Until recently, there weren’t many Tom Cruise films that were really considered bad. Now before I get this review really revved up (pardon the pun), I will say that “Days of Thunder” delivers what it’s supposed to good clean fun that doesn’t dig too deep. Yes, it’s “Top Gun” on asphalt and it’s supposed to be. It’s also no secret that Cruise and co-star Nicole Kidman met on the set of this movie which led to a nine year marriage (both have since divorced and remarried) thus making them the “Brangelina” of the 90’s. Kidman and Cruise would go onto star together in 1992’s “Far and Away” and 1999’s “Eyes Wide Shut” as well. Now a bit on NASCAR. Personally, I’ve never seen the appeal in watching cars go around in a circle, that just doesn’t seem like a good time to me. But I will say that tens of millions of fans disagree with me. Back in 1990 (when this film was made), NASCAR really wasn’t the sport it was today. A majority of the fans were in the South and it’d be another few years before the sport truly gained the notoriety it has today. But enough of that, let’s talk cars
Cruise plays Cole Trickle (perhaps one of the worst character names in film), a “Yankee” from California who wants to enter the racing scene. He has no formal training, just a cocky attitude and a willingness and desire to win. This fits perfectly with Tim Daland’s (Randy Quaid) concept as he’s trying to produce the next young star. Tim gets crotchety mechanic Harry (Robert Duvall) to join the team and the race is on (literally). We follow the crew as they sort out their growing pains and try to take down the current point leader Rowdy Burns (Michael Rooker). Naturally a rivalry develops between Cole and Rowdy and the two become friends. And wouldn’t you know it, when Cole is taken to a hospital he falls for young doctor Claire Lewicki (Nicole Kidman). Will Cole win the big event and live happily ever after or die in a fiery car crash?
Let’s face it, “Days of Thunder” is meant to be taken with a grain of salt. In fact, most movies about racing are (anyone remember Sylvester Stallone’s “Driven”?). The movie wasn’t one of Cruise’s biggest hits and shooting only went for a few months before its mid-summer 1990 release (in a summer dominated by movies like “Ghost” and “Dick Tracy”). “Days of Thunder” can only be described as a guilty pleasure and to this day, I’m still surprised that it’s a movie that Cruise agreed to do. Maybe it seemed like a good idea at the time? For some good early 90’s fare and admittedly the racing scenes are shot pretty well, check out the film. However it’s hard to re-create the original, so if you really want to see what this movie was supposed to be, check out “Top Gun” instead.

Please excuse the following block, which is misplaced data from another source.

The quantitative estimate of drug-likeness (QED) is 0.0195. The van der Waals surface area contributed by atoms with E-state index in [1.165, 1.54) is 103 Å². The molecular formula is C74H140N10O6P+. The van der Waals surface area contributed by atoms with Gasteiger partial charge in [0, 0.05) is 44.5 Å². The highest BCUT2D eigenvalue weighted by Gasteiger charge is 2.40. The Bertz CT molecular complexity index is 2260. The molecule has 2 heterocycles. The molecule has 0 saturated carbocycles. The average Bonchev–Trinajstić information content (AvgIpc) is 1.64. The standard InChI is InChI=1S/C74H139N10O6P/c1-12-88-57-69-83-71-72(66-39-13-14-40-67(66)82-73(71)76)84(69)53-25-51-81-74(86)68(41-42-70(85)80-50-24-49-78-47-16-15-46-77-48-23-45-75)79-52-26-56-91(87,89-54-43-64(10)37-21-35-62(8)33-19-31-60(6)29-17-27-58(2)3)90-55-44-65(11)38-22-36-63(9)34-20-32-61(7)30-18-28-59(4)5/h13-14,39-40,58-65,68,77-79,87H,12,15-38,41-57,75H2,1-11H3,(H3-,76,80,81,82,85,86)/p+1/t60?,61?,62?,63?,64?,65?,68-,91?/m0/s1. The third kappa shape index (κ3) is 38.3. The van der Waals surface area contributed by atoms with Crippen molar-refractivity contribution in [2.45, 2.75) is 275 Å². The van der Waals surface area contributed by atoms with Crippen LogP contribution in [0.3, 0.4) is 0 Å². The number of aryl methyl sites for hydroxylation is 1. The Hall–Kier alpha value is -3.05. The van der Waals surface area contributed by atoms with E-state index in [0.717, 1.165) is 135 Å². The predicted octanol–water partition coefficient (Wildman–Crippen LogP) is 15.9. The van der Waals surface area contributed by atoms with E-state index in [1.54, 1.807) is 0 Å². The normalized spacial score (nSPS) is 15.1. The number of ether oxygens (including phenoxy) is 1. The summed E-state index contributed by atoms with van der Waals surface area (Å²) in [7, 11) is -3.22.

Video: How does it look?
Blu-ray is supposed to make everything better, right? Well, I found that a bit hard to swallow after the first few minutes of “Days of Thunder.” The 2.35:1 AVC HD transfer is dirty, grainy and looks about as dated as it can be. Some of the shots looked clean and clear, but by and large the print was plagued with errors. There seems to be all sorts of motion in scenes that don’t have it and the flesh tones look out of whack as well. It’s as though everyone sat in the sun too long (except Nicole Kidman, who’s porcelain skin looks flawless albeit without the aid of Botox which she now needs). This is, by far, one of the worst-looking Blu-ray movies I’ve seen and I recommend this only for die hard fans of the movie.
Audio: How does it sound?
On a slightly better note, the Dolby True HD track sounds very robust. The constant revving of the engines, the squealing of the tires and the general ambiance of the races do make for a rather enjoyable audio treat. Dialogue sounds very natural and in only a few scenes does the audio sound a bit manufactured. By and large, this soundtrack is ahead of its day and the uncompressed soundtrack does a good job at conveying that to the viewer.
Supplements: What are the extras?
Only the original theatrical trailer is present as a supplement. It’s presented in HD though, if that means anything.